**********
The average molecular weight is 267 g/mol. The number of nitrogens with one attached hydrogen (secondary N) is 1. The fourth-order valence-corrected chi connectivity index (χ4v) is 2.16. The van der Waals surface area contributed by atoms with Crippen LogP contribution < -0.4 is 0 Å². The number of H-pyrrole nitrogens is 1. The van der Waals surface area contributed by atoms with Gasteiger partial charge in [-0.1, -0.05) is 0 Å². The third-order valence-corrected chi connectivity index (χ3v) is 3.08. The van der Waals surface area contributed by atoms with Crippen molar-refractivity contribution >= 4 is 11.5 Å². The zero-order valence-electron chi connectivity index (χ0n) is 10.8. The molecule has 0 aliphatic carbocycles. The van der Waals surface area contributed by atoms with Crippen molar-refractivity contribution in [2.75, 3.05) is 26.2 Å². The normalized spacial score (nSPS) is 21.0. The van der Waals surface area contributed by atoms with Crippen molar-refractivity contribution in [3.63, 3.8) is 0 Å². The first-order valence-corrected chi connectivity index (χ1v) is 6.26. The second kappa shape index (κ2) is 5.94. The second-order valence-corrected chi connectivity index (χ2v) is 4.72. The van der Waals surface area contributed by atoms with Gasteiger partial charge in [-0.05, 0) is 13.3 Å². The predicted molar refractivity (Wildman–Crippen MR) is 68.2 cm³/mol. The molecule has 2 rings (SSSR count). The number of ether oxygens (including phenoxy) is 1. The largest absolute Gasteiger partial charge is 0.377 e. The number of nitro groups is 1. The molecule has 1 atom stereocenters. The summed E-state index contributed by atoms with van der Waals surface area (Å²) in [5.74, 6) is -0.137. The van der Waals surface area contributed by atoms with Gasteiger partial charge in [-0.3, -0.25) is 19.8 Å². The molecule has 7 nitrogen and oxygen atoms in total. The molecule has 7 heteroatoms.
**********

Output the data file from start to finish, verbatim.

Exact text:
The average molecular weight is 267 g/mol. The number of nitrogens with one attached hydrogen (secondary N) is 1. The fourth-order valence-corrected chi connectivity index (χ4v) is 2.16. The van der Waals surface area contributed by atoms with Crippen LogP contribution < -0.4 is 0 Å². The number of H-pyrrole nitrogens is 1. The van der Waals surface area contributed by atoms with Gasteiger partial charge in [-0.1, -0.05) is 0 Å². The third-order valence-corrected chi connectivity index (χ3v) is 3.08. The van der Waals surface area contributed by atoms with Crippen molar-refractivity contribution >= 4 is 11.5 Å². The zero-order valence-electron chi connectivity index (χ0n) is 10.8. The molecule has 0 aliphatic carbocycles. The van der Waals surface area contributed by atoms with Crippen molar-refractivity contribution in [2.75, 3.05) is 26.2 Å². The normalized spacial score (nSPS) is 21.0. The van der Waals surface area contributed by atoms with Crippen molar-refractivity contribution in [3.63, 3.8) is 0 Å². The first-order valence-corrected chi connectivity index (χ1v) is 6.26. The second kappa shape index (κ2) is 5.94. The second-order valence-corrected chi connectivity index (χ2v) is 4.72. The van der Waals surface area contributed by atoms with Gasteiger partial charge in [-0.05, 0) is 13.3 Å². The predicted molar refractivity (Wildman–Crippen MR) is 68.2 cm³/mol. The molecule has 2 rings (SSSR count). The number of ether oxygens (including phenoxy) is 1. The largest absolute Gasteiger partial charge is 0.377 e. The number of nitro groups is 1. The molecule has 1 atom stereocenters. The summed E-state index contributed by atoms with van der Waals surface area (Å²) in [5.74, 6) is -0.137. The van der Waals surface area contributed by atoms with Gasteiger partial charge in [-0.3, -0.25) is 19.8 Å². The molecule has 7 nitrogen and oxygen atoms in total. The molecule has 7 heteroatoms.